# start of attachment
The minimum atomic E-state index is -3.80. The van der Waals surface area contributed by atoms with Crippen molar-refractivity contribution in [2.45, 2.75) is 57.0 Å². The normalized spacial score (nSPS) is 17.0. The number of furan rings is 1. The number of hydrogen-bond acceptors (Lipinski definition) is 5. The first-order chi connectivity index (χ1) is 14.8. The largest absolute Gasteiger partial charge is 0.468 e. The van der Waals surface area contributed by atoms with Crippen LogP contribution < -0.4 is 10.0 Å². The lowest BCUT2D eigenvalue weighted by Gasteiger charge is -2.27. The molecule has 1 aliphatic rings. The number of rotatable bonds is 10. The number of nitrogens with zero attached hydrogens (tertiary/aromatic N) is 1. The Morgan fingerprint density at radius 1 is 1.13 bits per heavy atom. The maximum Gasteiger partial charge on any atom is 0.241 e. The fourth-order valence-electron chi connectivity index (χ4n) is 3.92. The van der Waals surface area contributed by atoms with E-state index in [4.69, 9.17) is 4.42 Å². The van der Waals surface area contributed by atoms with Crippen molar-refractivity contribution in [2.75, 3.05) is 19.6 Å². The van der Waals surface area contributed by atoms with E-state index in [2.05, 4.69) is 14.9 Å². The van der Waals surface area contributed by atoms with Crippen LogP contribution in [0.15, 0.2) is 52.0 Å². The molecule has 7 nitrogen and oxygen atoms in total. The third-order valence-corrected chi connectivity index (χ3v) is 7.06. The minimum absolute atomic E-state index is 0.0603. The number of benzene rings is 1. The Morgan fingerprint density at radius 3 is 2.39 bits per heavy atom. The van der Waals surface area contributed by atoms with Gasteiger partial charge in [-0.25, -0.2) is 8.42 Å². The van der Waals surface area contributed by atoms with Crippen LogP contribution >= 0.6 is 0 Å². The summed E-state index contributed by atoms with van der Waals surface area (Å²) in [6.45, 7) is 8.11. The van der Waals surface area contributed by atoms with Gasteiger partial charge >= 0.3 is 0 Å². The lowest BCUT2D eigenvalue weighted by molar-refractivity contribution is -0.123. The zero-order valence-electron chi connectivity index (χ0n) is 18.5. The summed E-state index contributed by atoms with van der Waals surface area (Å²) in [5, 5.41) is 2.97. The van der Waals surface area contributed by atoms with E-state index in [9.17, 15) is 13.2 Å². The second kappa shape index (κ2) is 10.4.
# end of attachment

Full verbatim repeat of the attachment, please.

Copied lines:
The minimum atomic E-state index is -3.80. The van der Waals surface area contributed by atoms with Crippen molar-refractivity contribution in [2.45, 2.75) is 57.0 Å². The normalized spacial score (nSPS) is 17.0. The number of furan rings is 1. The number of hydrogen-bond acceptors (Lipinski definition) is 5. The first-order chi connectivity index (χ1) is 14.8. The largest absolute Gasteiger partial charge is 0.468 e. The van der Waals surface area contributed by atoms with Crippen LogP contribution < -0.4 is 10.0 Å². The lowest BCUT2D eigenvalue weighted by Gasteiger charge is -2.27. The molecule has 1 aliphatic rings. The number of rotatable bonds is 10. The number of nitrogens with zero attached hydrogens (tertiary/aromatic N) is 1. The Morgan fingerprint density at radius 1 is 1.13 bits per heavy atom. The maximum Gasteiger partial charge on any atom is 0.241 e. The fourth-order valence-electron chi connectivity index (χ4n) is 3.92. The van der Waals surface area contributed by atoms with E-state index in [4.69, 9.17) is 4.42 Å². The van der Waals surface area contributed by atoms with Crippen molar-refractivity contribution in [2.75, 3.05) is 19.6 Å². The van der Waals surface area contributed by atoms with E-state index in [2.05, 4.69) is 14.9 Å². The van der Waals surface area contributed by atoms with Crippen LogP contribution in [0.15, 0.2) is 52.0 Å². The molecule has 7 nitrogen and oxygen atoms in total. The third-order valence-corrected chi connectivity index (χ3v) is 7.06. The minimum absolute atomic E-state index is 0.0603. The number of benzene rings is 1. The Morgan fingerprint density at radius 3 is 2.39 bits per heavy atom. The van der Waals surface area contributed by atoms with Gasteiger partial charge in [-0.25, -0.2) is 8.42 Å². The van der Waals surface area contributed by atoms with Crippen LogP contribution >= 0.6 is 0 Å². The summed E-state index contributed by atoms with van der Waals surface area (Å²) in [6.45, 7) is 8.11. The van der Waals surface area contributed by atoms with Gasteiger partial charge >= 0.3 is 0 Å². The lowest BCUT2D eigenvalue weighted by molar-refractivity contribution is -0.123. The zero-order valence-electron chi connectivity index (χ0n) is 18.5. The summed E-state index contributed by atoms with van der Waals surface area (Å²) in [5, 5.41) is 2.97. The van der Waals surface area contributed by atoms with E-state index in [9.17, 15) is 13.2 Å². The second kappa shape index (κ2) is 10.4.